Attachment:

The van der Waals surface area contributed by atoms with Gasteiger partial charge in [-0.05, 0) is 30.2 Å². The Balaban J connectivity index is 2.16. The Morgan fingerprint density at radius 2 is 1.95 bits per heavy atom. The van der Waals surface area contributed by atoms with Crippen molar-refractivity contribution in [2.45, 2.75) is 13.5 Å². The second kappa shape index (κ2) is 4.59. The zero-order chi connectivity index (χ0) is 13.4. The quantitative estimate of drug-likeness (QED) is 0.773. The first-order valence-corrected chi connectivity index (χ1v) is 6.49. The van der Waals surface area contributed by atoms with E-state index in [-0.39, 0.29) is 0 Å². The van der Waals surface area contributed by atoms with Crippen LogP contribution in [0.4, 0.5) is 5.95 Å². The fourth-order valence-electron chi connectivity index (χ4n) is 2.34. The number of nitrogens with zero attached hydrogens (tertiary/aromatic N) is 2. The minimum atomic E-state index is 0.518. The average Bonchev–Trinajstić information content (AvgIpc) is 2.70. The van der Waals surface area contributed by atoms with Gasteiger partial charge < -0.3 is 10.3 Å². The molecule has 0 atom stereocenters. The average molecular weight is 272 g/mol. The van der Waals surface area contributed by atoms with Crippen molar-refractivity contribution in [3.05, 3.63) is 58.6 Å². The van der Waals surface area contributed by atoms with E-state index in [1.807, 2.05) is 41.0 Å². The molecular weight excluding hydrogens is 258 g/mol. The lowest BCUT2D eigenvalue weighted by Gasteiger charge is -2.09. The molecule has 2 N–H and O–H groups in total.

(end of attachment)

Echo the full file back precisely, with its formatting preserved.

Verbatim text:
The van der Waals surface area contributed by atoms with Gasteiger partial charge in [-0.05, 0) is 30.2 Å². The Balaban J connectivity index is 2.16. The Morgan fingerprint density at radius 2 is 1.95 bits per heavy atom. The van der Waals surface area contributed by atoms with Crippen molar-refractivity contribution in [2.45, 2.75) is 13.5 Å². The second kappa shape index (κ2) is 4.59. The zero-order chi connectivity index (χ0) is 13.4. The quantitative estimate of drug-likeness (QED) is 0.773. The first-order valence-corrected chi connectivity index (χ1v) is 6.49. The van der Waals surface area contributed by atoms with E-state index in [-0.39, 0.29) is 0 Å². The van der Waals surface area contributed by atoms with Crippen LogP contribution in [0.4, 0.5) is 5.95 Å². The fourth-order valence-electron chi connectivity index (χ4n) is 2.34. The number of nitrogens with zero attached hydrogens (tertiary/aromatic N) is 2. The minimum atomic E-state index is 0.518. The average Bonchev–Trinajstić information content (AvgIpc) is 2.70. The van der Waals surface area contributed by atoms with Gasteiger partial charge < -0.3 is 10.3 Å². The molecule has 0 atom stereocenters. The average molecular weight is 272 g/mol. The van der Waals surface area contributed by atoms with Crippen molar-refractivity contribution in [3.05, 3.63) is 58.6 Å². The van der Waals surface area contributed by atoms with E-state index in [1.807, 2.05) is 41.0 Å². The molecular weight excluding hydrogens is 258 g/mol. The lowest BCUT2D eigenvalue weighted by Gasteiger charge is -2.09. The molecule has 2 N–H and O–H groups in total.